Transmigration in Indonesia

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  • Created by: Bella B
  • Created on: 09-01-16 17:03
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  • Facts about Indonesia!
    • A collection of just over 17,000 islands between the Indian and Pacific Ocean
    • Population of 238 million making it the world’s 4th most populous country.
    • Great variation between the islands with many religions, cultures and lifestyles existing within the country
    • Transmigration in  INDONESIA
      • Whats the problem?
        • Throughout the 1900’s the islands of Java and Bali were very overcrowded. Java was the world’s most crowded island (overpopulation).
        • These 2 islands exhibited all the qualities of an overpopulated area. The people lived in poverty with few resources and few opportunities.
        • Plantations were being set up on these islands which needed a workforce.
        • In contrast the islands of Sumatra, Kalimantan, Sulawesi, Maluku and West Papua were sparsely populated.
      • Economic problems
        • Seen as an economic disaster. Each transmigrant cost US$7,000 which caused Indonesia great national debt
      • Social problems
        • There have been violent conflicts between migrants and indigenous people.
        • Made virtually no dent in the population pressures in Java
        • Rather than stop poverty, the scheme just moved poverty from Bali and Java to the outer islands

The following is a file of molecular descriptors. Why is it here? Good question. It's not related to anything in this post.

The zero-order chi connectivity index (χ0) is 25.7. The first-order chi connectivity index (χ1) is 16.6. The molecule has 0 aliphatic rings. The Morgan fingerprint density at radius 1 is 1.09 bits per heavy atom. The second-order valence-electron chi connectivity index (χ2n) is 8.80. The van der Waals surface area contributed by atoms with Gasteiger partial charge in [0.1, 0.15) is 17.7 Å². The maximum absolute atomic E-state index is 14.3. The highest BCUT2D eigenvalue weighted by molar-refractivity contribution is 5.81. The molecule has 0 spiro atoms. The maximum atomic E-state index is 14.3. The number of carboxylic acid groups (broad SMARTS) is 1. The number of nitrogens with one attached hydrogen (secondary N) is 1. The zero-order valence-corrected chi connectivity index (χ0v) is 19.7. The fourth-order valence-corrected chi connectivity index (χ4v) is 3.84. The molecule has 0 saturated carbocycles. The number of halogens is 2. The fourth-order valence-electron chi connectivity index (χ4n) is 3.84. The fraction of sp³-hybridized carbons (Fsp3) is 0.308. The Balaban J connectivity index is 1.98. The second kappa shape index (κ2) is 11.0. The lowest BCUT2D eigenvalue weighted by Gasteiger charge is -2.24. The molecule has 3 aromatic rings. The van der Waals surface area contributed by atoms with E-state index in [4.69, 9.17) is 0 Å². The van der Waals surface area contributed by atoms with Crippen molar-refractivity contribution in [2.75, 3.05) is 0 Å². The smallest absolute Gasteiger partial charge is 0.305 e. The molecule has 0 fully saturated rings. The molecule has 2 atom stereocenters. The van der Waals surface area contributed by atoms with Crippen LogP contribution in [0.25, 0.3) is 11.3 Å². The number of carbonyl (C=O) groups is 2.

• Migrants were actually worse off because of poor planning, poor access to markets, neglect of soil and lack of water.
        • Settlers violated customary land rights of natives
        • Allegations that the resettlement was done to control indigenous populations.
      • Environmental Problems
        • New settlements were built in areas previously not touched by humans
        • Mass overgrazing destroyed the soil in many areas.
        • Big environmental issues, with much rainforest being destroyed (Indonesia has 10% of the world’s rainforest)
      • So whats happeneing now?
        • Funding is decreasing with more money being spent on improving conditions for those who have already moved.
        • This is being encouraged by the World Bank and IMF who hope that the demand for labour will increase, fuelling yet more transmigration.
        • Forced transmigration has stopped.
        • There is massive unsustainable exploitation of resources in Indonesia to pay for this scheme (logging, mining, oil palm, industrial shrimp farming).
      • So what happened at the beginning?
        • From 1929 onwards the government provided transportation for people wishing to migrate to less populated islands (economic migration). Peasants who lost their homes due to development were also moved (forced migration)
        • The program continues today and during it’s peak years (1979 – 84) 2.5 million people moved.
        • In some parts of Indonesia, migrants represent 60% of the population.
        • The project was funded by the World Bank for many years.
        • In addition they were provided with a house, some farm land and equipment as well as a living allowance for the first 18 months.


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